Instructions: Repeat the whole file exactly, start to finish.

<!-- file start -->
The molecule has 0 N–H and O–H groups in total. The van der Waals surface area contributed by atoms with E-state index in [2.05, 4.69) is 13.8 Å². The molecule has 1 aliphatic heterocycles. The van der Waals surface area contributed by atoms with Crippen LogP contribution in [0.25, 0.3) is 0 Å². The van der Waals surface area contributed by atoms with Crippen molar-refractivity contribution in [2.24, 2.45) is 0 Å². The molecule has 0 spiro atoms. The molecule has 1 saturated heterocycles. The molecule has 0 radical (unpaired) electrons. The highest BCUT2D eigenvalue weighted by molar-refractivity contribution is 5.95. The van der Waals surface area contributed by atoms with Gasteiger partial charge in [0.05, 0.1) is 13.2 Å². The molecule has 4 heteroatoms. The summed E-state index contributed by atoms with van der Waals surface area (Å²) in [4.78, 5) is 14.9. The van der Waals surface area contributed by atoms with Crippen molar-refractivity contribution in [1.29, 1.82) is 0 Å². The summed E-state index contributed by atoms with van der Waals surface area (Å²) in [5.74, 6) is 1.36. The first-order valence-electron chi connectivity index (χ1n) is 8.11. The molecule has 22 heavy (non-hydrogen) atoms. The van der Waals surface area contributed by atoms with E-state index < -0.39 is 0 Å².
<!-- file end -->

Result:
The molecule has 0 N–H and O–H groups in total. The van der Waals surface area contributed by atoms with E-state index in [2.05, 4.69) is 13.8 Å². The molecule has 1 aliphatic heterocycles. The van der Waals surface area contributed by atoms with Crippen LogP contribution in [0.25, 0.3) is 0 Å². The van der Waals surface area contributed by atoms with Crippen molar-refractivity contribution in [2.24, 2.45) is 0 Å². The molecule has 0 spiro atoms. The molecule has 1 saturated heterocycles. The molecule has 0 radical (unpaired) electrons. The highest BCUT2D eigenvalue weighted by molar-refractivity contribution is 5.95. The van der Waals surface area contributed by atoms with Gasteiger partial charge in [0.05, 0.1) is 13.2 Å². The molecule has 4 heteroatoms. The summed E-state index contributed by atoms with van der Waals surface area (Å²) in [4.78, 5) is 14.9. The van der Waals surface area contributed by atoms with Crippen molar-refractivity contribution in [1.29, 1.82) is 0 Å². The summed E-state index contributed by atoms with van der Waals surface area (Å²) in [5.74, 6) is 1.36. The first-order valence-electron chi connectivity index (χ1n) is 8.11. The molecule has 22 heavy (non-hydrogen) atoms. The van der Waals surface area contributed by atoms with E-state index < -0.39 is 0 Å².